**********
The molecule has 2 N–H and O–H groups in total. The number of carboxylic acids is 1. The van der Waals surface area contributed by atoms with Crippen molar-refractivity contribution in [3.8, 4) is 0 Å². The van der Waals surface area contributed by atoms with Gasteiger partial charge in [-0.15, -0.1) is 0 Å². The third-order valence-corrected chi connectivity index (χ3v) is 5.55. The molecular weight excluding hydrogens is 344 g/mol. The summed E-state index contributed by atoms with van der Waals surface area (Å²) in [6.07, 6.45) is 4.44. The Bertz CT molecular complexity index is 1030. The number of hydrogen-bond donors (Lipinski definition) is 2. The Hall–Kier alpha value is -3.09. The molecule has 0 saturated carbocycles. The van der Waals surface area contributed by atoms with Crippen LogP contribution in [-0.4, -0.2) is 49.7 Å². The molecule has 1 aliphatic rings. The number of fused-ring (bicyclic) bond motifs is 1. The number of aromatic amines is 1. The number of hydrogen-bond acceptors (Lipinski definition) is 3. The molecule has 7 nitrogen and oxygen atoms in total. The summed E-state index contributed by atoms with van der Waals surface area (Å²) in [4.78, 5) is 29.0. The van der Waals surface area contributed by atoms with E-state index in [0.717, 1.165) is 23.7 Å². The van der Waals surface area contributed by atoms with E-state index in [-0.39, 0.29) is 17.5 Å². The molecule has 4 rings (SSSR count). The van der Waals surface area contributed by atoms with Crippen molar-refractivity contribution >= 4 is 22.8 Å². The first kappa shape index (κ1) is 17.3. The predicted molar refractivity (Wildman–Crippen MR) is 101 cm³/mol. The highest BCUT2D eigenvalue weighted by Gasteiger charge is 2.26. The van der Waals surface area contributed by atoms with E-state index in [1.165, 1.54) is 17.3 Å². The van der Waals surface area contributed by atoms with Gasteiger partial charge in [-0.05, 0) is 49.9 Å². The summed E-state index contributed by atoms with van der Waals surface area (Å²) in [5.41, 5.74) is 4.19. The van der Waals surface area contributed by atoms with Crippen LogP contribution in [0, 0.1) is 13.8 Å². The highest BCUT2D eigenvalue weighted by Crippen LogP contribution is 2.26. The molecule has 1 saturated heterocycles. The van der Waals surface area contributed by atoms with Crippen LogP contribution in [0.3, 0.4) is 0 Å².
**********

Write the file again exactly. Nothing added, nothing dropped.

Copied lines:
The molecule has 2 N–H and O–H groups in total. The number of carboxylic acids is 1. The van der Waals surface area contributed by atoms with Crippen molar-refractivity contribution in [3.8, 4) is 0 Å². The van der Waals surface area contributed by atoms with Gasteiger partial charge in [-0.15, -0.1) is 0 Å². The third-order valence-corrected chi connectivity index (χ3v) is 5.55. The molecular weight excluding hydrogens is 344 g/mol. The summed E-state index contributed by atoms with van der Waals surface area (Å²) in [6.07, 6.45) is 4.44. The Bertz CT molecular complexity index is 1030. The number of hydrogen-bond donors (Lipinski definition) is 2. The Hall–Kier alpha value is -3.09. The molecule has 0 saturated carbocycles. The van der Waals surface area contributed by atoms with Crippen LogP contribution in [-0.4, -0.2) is 49.7 Å². The molecule has 1 aliphatic rings. The number of fused-ring (bicyclic) bond motifs is 1. The number of aromatic amines is 1. The number of hydrogen-bond acceptors (Lipinski definition) is 3. The molecule has 7 nitrogen and oxygen atoms in total. The summed E-state index contributed by atoms with van der Waals surface area (Å²) in [4.78, 5) is 29.0. The van der Waals surface area contributed by atoms with E-state index in [0.717, 1.165) is 23.7 Å². The van der Waals surface area contributed by atoms with E-state index in [-0.39, 0.29) is 17.5 Å². The molecule has 4 rings (SSSR count). The van der Waals surface area contributed by atoms with Crippen molar-refractivity contribution >= 4 is 22.8 Å². The first kappa shape index (κ1) is 17.3. The predicted molar refractivity (Wildman–Crippen MR) is 101 cm³/mol. The highest BCUT2D eigenvalue weighted by Gasteiger charge is 2.26. The van der Waals surface area contributed by atoms with E-state index in [1.165, 1.54) is 17.3 Å². The van der Waals surface area contributed by atoms with Gasteiger partial charge in [-0.05, 0) is 49.9 Å². The summed E-state index contributed by atoms with van der Waals surface area (Å²) in [5.41, 5.74) is 4.19. The van der Waals surface area contributed by atoms with Crippen LogP contribution in [0, 0.1) is 13.8 Å². The highest BCUT2D eigenvalue weighted by Crippen LogP contribution is 2.26. The molecule has 1 saturated heterocycles. The van der Waals surface area contributed by atoms with Crippen LogP contribution in [0.3, 0.4) is 0 Å².